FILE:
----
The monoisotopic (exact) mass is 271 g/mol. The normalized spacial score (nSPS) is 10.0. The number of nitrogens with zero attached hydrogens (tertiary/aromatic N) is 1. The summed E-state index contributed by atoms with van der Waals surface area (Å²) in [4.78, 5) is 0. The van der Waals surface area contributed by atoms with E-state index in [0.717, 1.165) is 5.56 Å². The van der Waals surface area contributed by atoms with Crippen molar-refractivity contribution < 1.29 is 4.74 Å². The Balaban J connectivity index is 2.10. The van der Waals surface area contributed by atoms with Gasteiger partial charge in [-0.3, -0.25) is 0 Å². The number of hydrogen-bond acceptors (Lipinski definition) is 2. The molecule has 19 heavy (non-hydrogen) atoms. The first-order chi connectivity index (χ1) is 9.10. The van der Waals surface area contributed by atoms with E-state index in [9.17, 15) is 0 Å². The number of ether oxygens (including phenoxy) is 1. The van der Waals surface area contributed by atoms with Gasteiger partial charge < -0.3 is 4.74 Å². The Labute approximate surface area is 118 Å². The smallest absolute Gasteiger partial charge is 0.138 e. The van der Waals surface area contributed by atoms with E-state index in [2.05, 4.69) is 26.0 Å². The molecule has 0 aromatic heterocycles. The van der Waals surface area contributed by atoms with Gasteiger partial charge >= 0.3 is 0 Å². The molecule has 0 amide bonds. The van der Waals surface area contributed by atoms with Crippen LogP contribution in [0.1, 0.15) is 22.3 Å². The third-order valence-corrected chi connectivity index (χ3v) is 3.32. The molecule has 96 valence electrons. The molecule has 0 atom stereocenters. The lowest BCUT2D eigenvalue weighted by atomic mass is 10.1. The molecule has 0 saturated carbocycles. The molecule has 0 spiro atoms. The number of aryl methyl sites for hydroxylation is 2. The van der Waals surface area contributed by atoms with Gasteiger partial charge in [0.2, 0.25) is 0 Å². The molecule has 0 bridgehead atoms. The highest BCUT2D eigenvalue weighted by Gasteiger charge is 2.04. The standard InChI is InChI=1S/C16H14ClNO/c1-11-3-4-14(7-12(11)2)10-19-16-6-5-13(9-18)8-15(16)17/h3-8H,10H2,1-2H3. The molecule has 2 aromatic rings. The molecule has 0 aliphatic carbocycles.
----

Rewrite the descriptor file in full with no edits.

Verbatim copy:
The monoisotopic (exact) mass is 271 g/mol. The normalized spacial score (nSPS) is 10.0. The number of nitrogens with zero attached hydrogens (tertiary/aromatic N) is 1. The summed E-state index contributed by atoms with van der Waals surface area (Å²) in [4.78, 5) is 0. The van der Waals surface area contributed by atoms with E-state index in [0.717, 1.165) is 5.56 Å². The van der Waals surface area contributed by atoms with Crippen molar-refractivity contribution < 1.29 is 4.74 Å². The Balaban J connectivity index is 2.10. The van der Waals surface area contributed by atoms with Gasteiger partial charge in [-0.3, -0.25) is 0 Å². The number of hydrogen-bond acceptors (Lipinski definition) is 2. The molecule has 19 heavy (non-hydrogen) atoms. The first-order chi connectivity index (χ1) is 9.10. The van der Waals surface area contributed by atoms with E-state index in [9.17, 15) is 0 Å². The number of ether oxygens (including phenoxy) is 1. The van der Waals surface area contributed by atoms with Gasteiger partial charge < -0.3 is 4.74 Å². The Labute approximate surface area is 118 Å². The smallest absolute Gasteiger partial charge is 0.138 e. The van der Waals surface area contributed by atoms with E-state index in [2.05, 4.69) is 26.0 Å². The molecule has 0 aromatic heterocycles. The van der Waals surface area contributed by atoms with Gasteiger partial charge >= 0.3 is 0 Å². The molecule has 0 amide bonds. The van der Waals surface area contributed by atoms with Crippen LogP contribution in [0.1, 0.15) is 22.3 Å². The third-order valence-corrected chi connectivity index (χ3v) is 3.32. The molecule has 96 valence electrons. The molecule has 0 atom stereocenters. The lowest BCUT2D eigenvalue weighted by atomic mass is 10.1. The molecule has 0 saturated carbocycles. The molecule has 0 spiro atoms. The number of aryl methyl sites for hydroxylation is 2. The van der Waals surface area contributed by atoms with Gasteiger partial charge in [0.2, 0.25) is 0 Å². The molecule has 0 bridgehead atoms. The highest BCUT2D eigenvalue weighted by Gasteiger charge is 2.04. The standard InChI is InChI=1S/C16H14ClNO/c1-11-3-4-14(7-12(11)2)10-19-16-6-5-13(9-18)8-15(16)17/h3-8H,10H2,1-2H3. The molecule has 2 aromatic rings. The molecule has 0 aliphatic carbocycles.